The protection industry has frequently marketed relevant life cover under the heading of business protection, for convenience as much as anything else.
Though it’s true that employers set them up and pay the premiums, the one entity that remains ineligible to receive any benefits from the policy is the employer. Thus, relevant life policies are clearly not suitable as a form of key person cover.
Some advisers have told me they use relevant life for the purpose of shareholder protection. In some (very limited) circumstances, this could work. However there is no guarantee this method will deliver for shareholders. Let’s not forget: relevant life policies are more akin to one-man death in service schemes, without the pension tax implications but with the added bonus that they are portable.
The trust that wraps around them is a discretionary trust, which is principally designed for the protection of the life assured’s financial dependents.
The trust wording typically groups potential beneficiaries into ‘classes’ rather than by name. This enables the trustees to properly exercise their discretionary powers when distributing the policy proceeds in the event of a death or terminal illness claim.
The normal classes of potential beneficiaries are typically listed as follows:
- (a) The member
- (b) Any spouse, widow or widower of the member
- (c)The children and remoter issue of the member whenever born
- (d) Every spouse, former spouse, widow or widower of any such child or remoter issue
- (e) The brothers and sisters of the member and their issue
- (f) Any one or more persons who are members of the family or household of the member and who are beneficially entitled under the will (or any codicil thereto) of the member or who would be entitled to an interest in the member’s estate if the member had died intestate
- (g) Any individual who is part of the member’s family or household and whose name is given in writing to the trustees by the member as a potential beneficiary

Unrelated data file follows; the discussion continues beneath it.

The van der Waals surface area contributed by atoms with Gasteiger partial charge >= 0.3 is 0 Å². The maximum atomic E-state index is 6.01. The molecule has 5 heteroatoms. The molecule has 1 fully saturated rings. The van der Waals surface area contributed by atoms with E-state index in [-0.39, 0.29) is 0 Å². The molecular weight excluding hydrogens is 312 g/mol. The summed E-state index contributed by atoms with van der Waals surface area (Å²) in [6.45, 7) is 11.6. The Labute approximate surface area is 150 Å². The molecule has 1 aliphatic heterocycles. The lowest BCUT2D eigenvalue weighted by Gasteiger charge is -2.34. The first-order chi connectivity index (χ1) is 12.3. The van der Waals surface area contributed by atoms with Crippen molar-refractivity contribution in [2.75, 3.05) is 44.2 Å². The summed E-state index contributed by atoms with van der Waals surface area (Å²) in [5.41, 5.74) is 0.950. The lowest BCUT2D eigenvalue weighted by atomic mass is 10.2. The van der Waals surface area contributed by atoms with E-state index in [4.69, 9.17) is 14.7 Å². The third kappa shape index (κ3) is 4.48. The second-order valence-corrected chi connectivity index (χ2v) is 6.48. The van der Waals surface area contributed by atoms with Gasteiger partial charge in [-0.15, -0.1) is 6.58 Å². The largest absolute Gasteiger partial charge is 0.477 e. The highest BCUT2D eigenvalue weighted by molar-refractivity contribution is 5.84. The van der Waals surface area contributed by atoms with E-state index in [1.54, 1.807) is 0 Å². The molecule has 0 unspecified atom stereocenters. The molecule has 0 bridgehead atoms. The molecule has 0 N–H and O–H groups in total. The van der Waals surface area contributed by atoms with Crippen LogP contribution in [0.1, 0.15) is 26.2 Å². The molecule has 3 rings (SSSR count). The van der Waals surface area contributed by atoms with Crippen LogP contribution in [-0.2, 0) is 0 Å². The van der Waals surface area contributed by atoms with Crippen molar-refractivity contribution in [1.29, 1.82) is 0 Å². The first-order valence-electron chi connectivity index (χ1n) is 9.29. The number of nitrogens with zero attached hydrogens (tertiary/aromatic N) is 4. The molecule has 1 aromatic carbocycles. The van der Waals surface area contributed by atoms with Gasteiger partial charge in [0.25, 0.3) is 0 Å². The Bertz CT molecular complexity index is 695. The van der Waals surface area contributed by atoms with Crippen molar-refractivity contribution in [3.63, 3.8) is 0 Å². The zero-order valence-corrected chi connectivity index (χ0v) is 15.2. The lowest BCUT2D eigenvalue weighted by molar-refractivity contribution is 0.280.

- (h) Any charity
- (i) (Please insert the names or class of any other individuals who should be included as Potential Beneficiaries but are not covered under (a) to (h))
So, unless all of the surviving shareholders in the business all fall into these categories, then the settlor (i.e. the employer) would need to list the other shareholders in (i) above - which is an empty box on the trust form - and create a new class of beneficiary (they would also need to do this if they have an unmarried partner and no will in place).
Even if they do create another class of beneficiary, it still doesn’t guarantee that the trustees won’t exercise their discretion in favour of dependent family members first; leaving the business owners with nothing.
So even if you are dealing with a close-knit family business, this is not an effective method of providing the necessary cash to fund the share purchases that may be required by any double option agreement.
In summary then: when should a relevant life policy be used as a business protection tool? In short, it shouldn’t. It won’t ensure survival of the business, and it can’t be guaranteed to deliver the necessary funds to the right people for shareholder protection.
Paul McDowell is a business account manager at Zurich
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